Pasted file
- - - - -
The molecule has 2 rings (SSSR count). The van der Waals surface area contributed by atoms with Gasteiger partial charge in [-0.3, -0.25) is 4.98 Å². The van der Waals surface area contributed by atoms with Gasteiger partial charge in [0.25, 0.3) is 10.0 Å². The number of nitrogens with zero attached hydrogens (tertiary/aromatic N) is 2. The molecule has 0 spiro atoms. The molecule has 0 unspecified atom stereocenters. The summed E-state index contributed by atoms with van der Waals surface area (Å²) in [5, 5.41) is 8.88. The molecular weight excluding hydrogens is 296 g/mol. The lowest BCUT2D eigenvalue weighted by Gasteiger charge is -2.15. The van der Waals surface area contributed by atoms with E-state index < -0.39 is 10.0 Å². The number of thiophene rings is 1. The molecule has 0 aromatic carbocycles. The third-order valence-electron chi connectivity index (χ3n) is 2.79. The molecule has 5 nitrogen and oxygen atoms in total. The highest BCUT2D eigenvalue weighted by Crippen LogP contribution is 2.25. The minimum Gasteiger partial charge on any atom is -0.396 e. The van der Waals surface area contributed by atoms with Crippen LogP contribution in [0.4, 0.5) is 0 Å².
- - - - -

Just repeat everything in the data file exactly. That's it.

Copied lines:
The molecule has 2 rings (SSSR count). The van der Waals surface area contributed by atoms with Gasteiger partial charge in [-0.3, -0.25) is 4.98 Å². The van der Waals surface area contributed by atoms with Gasteiger partial charge in [0.25, 0.3) is 10.0 Å². The number of nitrogens with zero attached hydrogens (tertiary/aromatic N) is 2. The molecule has 0 spiro atoms. The molecule has 0 unspecified atom stereocenters. The summed E-state index contributed by atoms with van der Waals surface area (Å²) in [5, 5.41) is 8.88. The molecular weight excluding hydrogens is 296 g/mol. The lowest BCUT2D eigenvalue weighted by Gasteiger charge is -2.15. The van der Waals surface area contributed by atoms with E-state index < -0.39 is 10.0 Å². The number of thiophene rings is 1. The molecule has 0 aromatic carbocycles. The third-order valence-electron chi connectivity index (χ3n) is 2.79. The molecule has 5 nitrogen and oxygen atoms in total. The highest BCUT2D eigenvalue weighted by Crippen LogP contribution is 2.25. The minimum Gasteiger partial charge on any atom is -0.396 e. The van der Waals surface area contributed by atoms with Crippen LogP contribution in [0.4, 0.5) is 0 Å².